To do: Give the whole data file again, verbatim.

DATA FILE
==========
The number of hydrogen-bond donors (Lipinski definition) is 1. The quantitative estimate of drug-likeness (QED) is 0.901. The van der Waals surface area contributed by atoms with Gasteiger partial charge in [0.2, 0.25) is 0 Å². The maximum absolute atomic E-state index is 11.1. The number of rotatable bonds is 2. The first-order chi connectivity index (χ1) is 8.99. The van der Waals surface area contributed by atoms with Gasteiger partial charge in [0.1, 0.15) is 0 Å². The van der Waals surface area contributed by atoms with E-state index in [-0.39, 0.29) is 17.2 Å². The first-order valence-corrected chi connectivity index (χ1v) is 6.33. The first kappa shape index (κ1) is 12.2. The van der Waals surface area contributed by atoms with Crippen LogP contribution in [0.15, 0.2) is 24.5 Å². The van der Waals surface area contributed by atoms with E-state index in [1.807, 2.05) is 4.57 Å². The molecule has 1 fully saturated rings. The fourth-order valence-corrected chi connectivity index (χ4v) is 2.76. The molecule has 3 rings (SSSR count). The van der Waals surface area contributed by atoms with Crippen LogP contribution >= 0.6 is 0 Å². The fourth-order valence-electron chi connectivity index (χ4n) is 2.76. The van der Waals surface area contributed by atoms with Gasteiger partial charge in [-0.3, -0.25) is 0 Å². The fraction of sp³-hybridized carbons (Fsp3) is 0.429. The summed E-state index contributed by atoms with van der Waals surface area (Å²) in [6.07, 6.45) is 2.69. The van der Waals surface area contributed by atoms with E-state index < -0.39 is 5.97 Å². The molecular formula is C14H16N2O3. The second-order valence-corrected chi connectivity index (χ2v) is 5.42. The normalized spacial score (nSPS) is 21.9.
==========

The number of hydrogen-bond donors (Lipinski definition) is 1. The quantitative estimate of drug-likeness (QED) is 0.901. The van der Waals surface area contributed by atoms with Gasteiger partial charge in [0.2, 0.25) is 0 Å². The maximum absolute atomic E-state index is 11.1. The number of rotatable bonds is 2. The first-order chi connectivity index (χ1) is 8.99. The van der Waals surface area contributed by atoms with Gasteiger partial charge in [0.1, 0.15) is 0 Å². The van der Waals surface area contributed by atoms with E-state index in [-0.39, 0.29) is 17.2 Å². The first-order valence-corrected chi connectivity index (χ1v) is 6.33. The first kappa shape index (κ1) is 12.2. The van der Waals surface area contributed by atoms with Crippen LogP contribution in [0.15, 0.2) is 24.5 Å². The van der Waals surface area contributed by atoms with E-state index in [1.807, 2.05) is 4.57 Å². The molecule has 1 fully saturated rings. The fourth-order valence-corrected chi connectivity index (χ4v) is 2.76. The molecule has 3 rings (SSSR count). The van der Waals surface area contributed by atoms with Crippen LogP contribution >= 0.6 is 0 Å². The fourth-order valence-electron chi connectivity index (χ4n) is 2.76. The van der Waals surface area contributed by atoms with Gasteiger partial charge in [-0.3, -0.25) is 0 Å². The fraction of sp³-hybridized carbons (Fsp3) is 0.429. The summed E-state index contributed by atoms with van der Waals surface area (Å²) in [6.07, 6.45) is 2.69. The van der Waals surface area contributed by atoms with E-state index < -0.39 is 5.97 Å². The molecular formula is C14H16N2O3. The second-order valence-corrected chi connectivity index (χ2v) is 5.42. The normalized spacial score (nSPS) is 21.9.